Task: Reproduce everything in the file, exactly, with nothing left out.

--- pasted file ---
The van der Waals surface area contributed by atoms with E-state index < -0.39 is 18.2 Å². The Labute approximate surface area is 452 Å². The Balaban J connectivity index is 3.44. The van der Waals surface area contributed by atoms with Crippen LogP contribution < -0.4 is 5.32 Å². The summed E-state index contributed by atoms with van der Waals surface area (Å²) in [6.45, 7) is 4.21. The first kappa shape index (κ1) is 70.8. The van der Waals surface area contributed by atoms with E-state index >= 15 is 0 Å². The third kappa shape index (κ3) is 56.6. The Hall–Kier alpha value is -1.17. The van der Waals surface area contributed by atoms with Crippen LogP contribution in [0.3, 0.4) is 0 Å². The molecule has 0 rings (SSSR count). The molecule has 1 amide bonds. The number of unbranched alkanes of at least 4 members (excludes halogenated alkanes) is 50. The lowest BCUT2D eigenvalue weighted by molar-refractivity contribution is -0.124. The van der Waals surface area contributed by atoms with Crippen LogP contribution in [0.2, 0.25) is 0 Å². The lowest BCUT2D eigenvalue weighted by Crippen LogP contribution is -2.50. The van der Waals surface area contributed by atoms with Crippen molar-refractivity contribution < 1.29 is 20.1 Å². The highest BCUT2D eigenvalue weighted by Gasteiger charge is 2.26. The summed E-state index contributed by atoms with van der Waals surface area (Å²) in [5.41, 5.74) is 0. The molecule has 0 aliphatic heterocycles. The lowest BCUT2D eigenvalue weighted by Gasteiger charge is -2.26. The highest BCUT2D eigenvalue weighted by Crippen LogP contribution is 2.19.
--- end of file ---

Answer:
The van der Waals surface area contributed by atoms with E-state index < -0.39 is 18.2 Å². The Labute approximate surface area is 452 Å². The Balaban J connectivity index is 3.44. The van der Waals surface area contributed by atoms with Crippen LogP contribution < -0.4 is 5.32 Å². The summed E-state index contributed by atoms with van der Waals surface area (Å²) in [6.45, 7) is 4.21. The first kappa shape index (κ1) is 70.8. The van der Waals surface area contributed by atoms with E-state index >= 15 is 0 Å². The third kappa shape index (κ3) is 56.6. The Hall–Kier alpha value is -1.17. The van der Waals surface area contributed by atoms with Crippen LogP contribution in [0.3, 0.4) is 0 Å². The molecule has 0 rings (SSSR count). The molecule has 1 amide bonds. The number of unbranched alkanes of at least 4 members (excludes halogenated alkanes) is 50. The lowest BCUT2D eigenvalue weighted by molar-refractivity contribution is -0.124. The van der Waals surface area contributed by atoms with Crippen LogP contribution in [0.2, 0.25) is 0 Å². The lowest BCUT2D eigenvalue weighted by Crippen LogP contribution is -2.50. The van der Waals surface area contributed by atoms with Crippen molar-refractivity contribution < 1.29 is 20.1 Å². The highest BCUT2D eigenvalue weighted by Gasteiger charge is 2.26. The summed E-state index contributed by atoms with van der Waals surface area (Å²) in [5.41, 5.74) is 0. The molecule has 0 aliphatic heterocycles. The lowest BCUT2D eigenvalue weighted by Gasteiger charge is -2.26. The highest BCUT2D eigenvalue weighted by Crippen LogP contribution is 2.19.